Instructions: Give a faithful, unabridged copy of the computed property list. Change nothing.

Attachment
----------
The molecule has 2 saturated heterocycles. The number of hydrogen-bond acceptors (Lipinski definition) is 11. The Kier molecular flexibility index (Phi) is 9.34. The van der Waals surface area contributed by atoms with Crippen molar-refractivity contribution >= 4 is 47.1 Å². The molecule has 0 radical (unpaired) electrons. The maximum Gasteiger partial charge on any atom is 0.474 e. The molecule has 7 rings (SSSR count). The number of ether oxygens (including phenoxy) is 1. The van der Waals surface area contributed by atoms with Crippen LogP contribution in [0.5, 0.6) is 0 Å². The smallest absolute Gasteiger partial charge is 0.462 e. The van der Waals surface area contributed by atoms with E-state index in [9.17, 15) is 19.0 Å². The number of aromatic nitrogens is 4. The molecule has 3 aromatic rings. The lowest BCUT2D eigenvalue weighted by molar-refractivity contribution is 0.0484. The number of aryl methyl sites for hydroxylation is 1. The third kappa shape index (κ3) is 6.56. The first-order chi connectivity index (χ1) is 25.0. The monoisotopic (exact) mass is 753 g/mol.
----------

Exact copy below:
The molecule has 2 saturated heterocycles. The number of hydrogen-bond acceptors (Lipinski definition) is 11. The Kier molecular flexibility index (Phi) is 9.34. The van der Waals surface area contributed by atoms with Crippen molar-refractivity contribution >= 4 is 47.1 Å². The molecule has 0 radical (unpaired) electrons. The maximum Gasteiger partial charge on any atom is 0.474 e. The molecule has 7 rings (SSSR count). The number of ether oxygens (including phenoxy) is 1. The van der Waals surface area contributed by atoms with Crippen LogP contribution in [0.5, 0.6) is 0 Å². The smallest absolute Gasteiger partial charge is 0.462 e. The van der Waals surface area contributed by atoms with E-state index in [9.17, 15) is 19.0 Å². The number of aromatic nitrogens is 4. The molecule has 3 aromatic rings. The lowest BCUT2D eigenvalue weighted by molar-refractivity contribution is 0.0484. The number of aryl methyl sites for hydroxylation is 1. The third kappa shape index (κ3) is 6.56. The first-order chi connectivity index (χ1) is 25.0. The monoisotopic (exact) mass is 753 g/mol.